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The workers behind the U.S.-Mexico medical device supply chain


WATCH: Women who manufacture medical devices for the U.S. along the border are essential, especially during a global pandemic. But when they fall sick, they face harassment and discrimination at work. This group of medically vulnerable women must decide between maintaining their livelihoods and staying safe.



American-owned factories along the U.S.-Mexico border, commonly known as maquiladoras, are the backbone of California’s pandemic response. In maquiladoras, workers manufacture complex, lifesaving medical devices such as ventilators, respirators, masks, hospital beds and more. But only for export to the United States.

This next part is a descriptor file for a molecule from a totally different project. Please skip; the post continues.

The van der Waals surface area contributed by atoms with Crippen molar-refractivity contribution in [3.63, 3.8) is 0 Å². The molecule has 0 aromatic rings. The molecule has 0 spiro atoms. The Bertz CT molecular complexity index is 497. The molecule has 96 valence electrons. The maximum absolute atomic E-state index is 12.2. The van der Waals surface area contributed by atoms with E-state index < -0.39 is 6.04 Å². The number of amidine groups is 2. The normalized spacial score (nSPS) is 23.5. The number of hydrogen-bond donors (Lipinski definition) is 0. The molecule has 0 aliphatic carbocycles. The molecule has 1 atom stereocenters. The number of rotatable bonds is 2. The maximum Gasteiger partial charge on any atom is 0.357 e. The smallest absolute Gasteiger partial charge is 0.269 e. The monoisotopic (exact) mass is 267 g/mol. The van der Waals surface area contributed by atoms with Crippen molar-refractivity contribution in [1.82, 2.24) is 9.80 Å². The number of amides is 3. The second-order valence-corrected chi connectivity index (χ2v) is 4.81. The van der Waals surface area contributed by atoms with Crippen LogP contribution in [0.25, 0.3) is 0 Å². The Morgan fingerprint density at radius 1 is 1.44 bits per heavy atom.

Despite Mexico’s medical device shortages and devastating COVID outbreak, which has infected more than 3.9 million people and killed 297,000 (a statistic widely considered to be low), Mexican hospitals and patients do not have access to maquiladora-fabricated critical supplies.


This is the nature of maquiladoras, which have existed along the U.S.-Mexico border since the 1960s and proliferated after the controversial North American Free Trade Agreement was approved in 1994. The maquiladora system provides tax benefits and cheap, highly skilled labor to foreign companies — all the while fostering an economy notorious for worker abuse and the degradation of local communities.

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